He's saved stricken boaties. He's rescued children and adults blown out on to Lake Taupō in kayaks and inflatables. In 2012, he plucked a drowning man to safety just as he began to slip under the water. His crew describe him as "a bossy bugger" - but he's a good one.
Now Allan Turia's efforts have been recognised with the national Rescue Vessel Volunteer of the Year award by Coastguard New Zealand.
Allan, from Coastguard Tūrangi, not only won the award for his region, Eastern region, which has some 13 Coastguard units, he was then was put forward for, and won, the national award against the four other Coastguard regions.
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The award commends a volunteer crew member of a rescue vessel who "exemplifies the commitment, skills and dedication required to contribute to the successful operation of a rescue vessel".
Last year Allan put in 143.5 hours for Coastguard, plus more that were not registered. The members of the Coastguard Tūrangi unit described his dedication as "over the top" in everything he does.
That includes organising the weekly training sessions, ensuring the Coastguard Tūrangi vessel and truck are maintained, the log books kept, crews coming off the water checked, training hours recorded and drills completed.
Allan also mentors all crew members, gives everyone on the rescue vessel professional training and ensures everyone has practice at all the stations.
In addition, Allan was lauded for his ability to deliver the practical parts of the Coastguard training clearly and concisely and for his commitment to the Southern Lake Taupō community and to Coastguard.
All this felt a bit much for the modest Tūrangi man, whose day job is as station support officer at the Tūrangi Police Station and whose Coastguard involvement is wholly voluntary.
In fact, Allan had no plans to attend the national awards ceremony in Auckland - he had already skipped the regional awards because it was his brother's birthday and in his book, family come first - but says he came under serious pressure to make an appearance.
In the end his wife, Lynn, had to tell him to stop being "a stubborn egg" and go.
So he made the trip to Auckland, where he received a handsome glass award to go alongside the carved award he had already been given by Eastern region Coastguard.
And he admits he was "totally ecstatic and delighted" to receive it, although he adds that's not what he joined Coastguard for.
Allan got into Coastguard in 2002 after taking up his job at the police station, where one staff member was already a Coastguard volunteer.
"I was talking to a couple of guys here and one said 'what's your background?' And I said '22 years in the Navy' and he said 'have I got the job for you!'
"So he picked me up and we went out in the boat and said 'here you go, you have a drive' and then he said, 'here's your set of keys, we'll get you a skipper's training as soon as we can'."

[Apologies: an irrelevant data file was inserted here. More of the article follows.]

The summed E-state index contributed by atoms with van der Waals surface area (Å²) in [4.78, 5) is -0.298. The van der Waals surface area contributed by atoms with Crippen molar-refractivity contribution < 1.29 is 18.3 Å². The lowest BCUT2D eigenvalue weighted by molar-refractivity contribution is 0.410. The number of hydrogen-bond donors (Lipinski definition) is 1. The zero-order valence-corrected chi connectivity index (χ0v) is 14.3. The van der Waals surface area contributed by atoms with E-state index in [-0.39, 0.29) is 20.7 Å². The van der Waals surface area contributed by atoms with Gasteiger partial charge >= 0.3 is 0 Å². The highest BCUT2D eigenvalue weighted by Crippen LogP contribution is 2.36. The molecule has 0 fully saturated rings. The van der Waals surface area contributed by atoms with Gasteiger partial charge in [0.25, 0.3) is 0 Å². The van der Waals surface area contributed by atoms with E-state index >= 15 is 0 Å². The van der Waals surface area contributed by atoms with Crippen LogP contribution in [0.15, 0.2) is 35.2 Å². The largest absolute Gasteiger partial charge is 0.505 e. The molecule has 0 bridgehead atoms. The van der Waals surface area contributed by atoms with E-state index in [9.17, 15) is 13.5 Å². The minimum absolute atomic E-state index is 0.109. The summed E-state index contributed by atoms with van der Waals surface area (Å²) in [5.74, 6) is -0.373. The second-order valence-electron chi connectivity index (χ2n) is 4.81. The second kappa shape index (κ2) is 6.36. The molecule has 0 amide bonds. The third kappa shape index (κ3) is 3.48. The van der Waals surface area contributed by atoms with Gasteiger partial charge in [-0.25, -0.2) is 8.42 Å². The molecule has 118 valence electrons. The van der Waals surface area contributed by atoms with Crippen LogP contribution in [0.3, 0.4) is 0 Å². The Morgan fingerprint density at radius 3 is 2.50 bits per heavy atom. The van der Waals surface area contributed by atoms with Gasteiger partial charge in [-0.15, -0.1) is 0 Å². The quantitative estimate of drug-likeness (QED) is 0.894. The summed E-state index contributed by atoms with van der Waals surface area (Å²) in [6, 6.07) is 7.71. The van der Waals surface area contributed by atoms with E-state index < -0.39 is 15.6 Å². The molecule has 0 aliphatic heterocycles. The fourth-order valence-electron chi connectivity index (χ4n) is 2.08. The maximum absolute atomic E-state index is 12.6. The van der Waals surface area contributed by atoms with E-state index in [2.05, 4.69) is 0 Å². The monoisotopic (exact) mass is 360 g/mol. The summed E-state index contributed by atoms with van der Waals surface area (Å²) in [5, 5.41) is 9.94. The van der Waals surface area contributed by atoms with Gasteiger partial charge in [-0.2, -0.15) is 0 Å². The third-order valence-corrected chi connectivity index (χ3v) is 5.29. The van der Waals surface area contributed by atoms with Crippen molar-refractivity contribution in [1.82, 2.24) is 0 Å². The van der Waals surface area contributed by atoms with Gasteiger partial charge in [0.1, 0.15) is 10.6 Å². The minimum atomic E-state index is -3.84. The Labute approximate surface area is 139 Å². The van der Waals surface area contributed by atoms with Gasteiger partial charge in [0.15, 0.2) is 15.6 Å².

As well as being a Coastguard skipper, Allan was also the unit's training officer for a time but has since handed that job over to Juliet Clarke.
He says his approach to recruiting and retaining crew is to let them help. Taking people out on the boat and letting them have a go it is his secret to getting people hooked.
"Once you sign up, I train you to drive the boat. It's not the way Coastguard does it, it's the way I do it. Our minimum numbers are skipper plus one operational crew member so if we get a trainee to come along then they're going to be doing something important on the boat, which may be the driving."
Coastguard Tūrangi operates on southern Lake Taupō and has had eight callouts so far this year, nine last year and 13 the year before.
Allan has been involved in numerous rescues. Some were relatively simple searches for boats blown out on to the lake but others have been near-death situations, including one in 2012 where the Coastguard vessel arrived just in time for Allan to pluck a drowning man from the lake as he began to slip under the water.
He jokes that callouts always seem to come when he's just cracked open a beer or the start whistle's about to blow on an All Blacks game. Most Coastguard callouts are when it's "dark, cold and windy".
"When everyone else is going home, that's when we're going out."
The Coastguard Tūrangi unit fluctuates between seven and 13 active members and numbers rise and fall when people arrive in or leave town. More volunteers are always needed and Allan says it's enjoyable, not onerous.
Since Juliet's arrival he's been able to hand over the training role and now just looks after the on-water training and skippering the boat.
"I'm in my happy place when I'm on the water, that's why I've been in for so long and most of the guys like it, they're constantly learning and learning new stuff."
While the unit is currently all-male, there have been times when women have outnumbered men and Allan says he would be happy to have another crew of women if possible.
"They are fantastic and a totally different mindset from the boys."
* To find out more about joining Coastguard Tūrangi, pop in and see Allan at Tūrangi Police Station.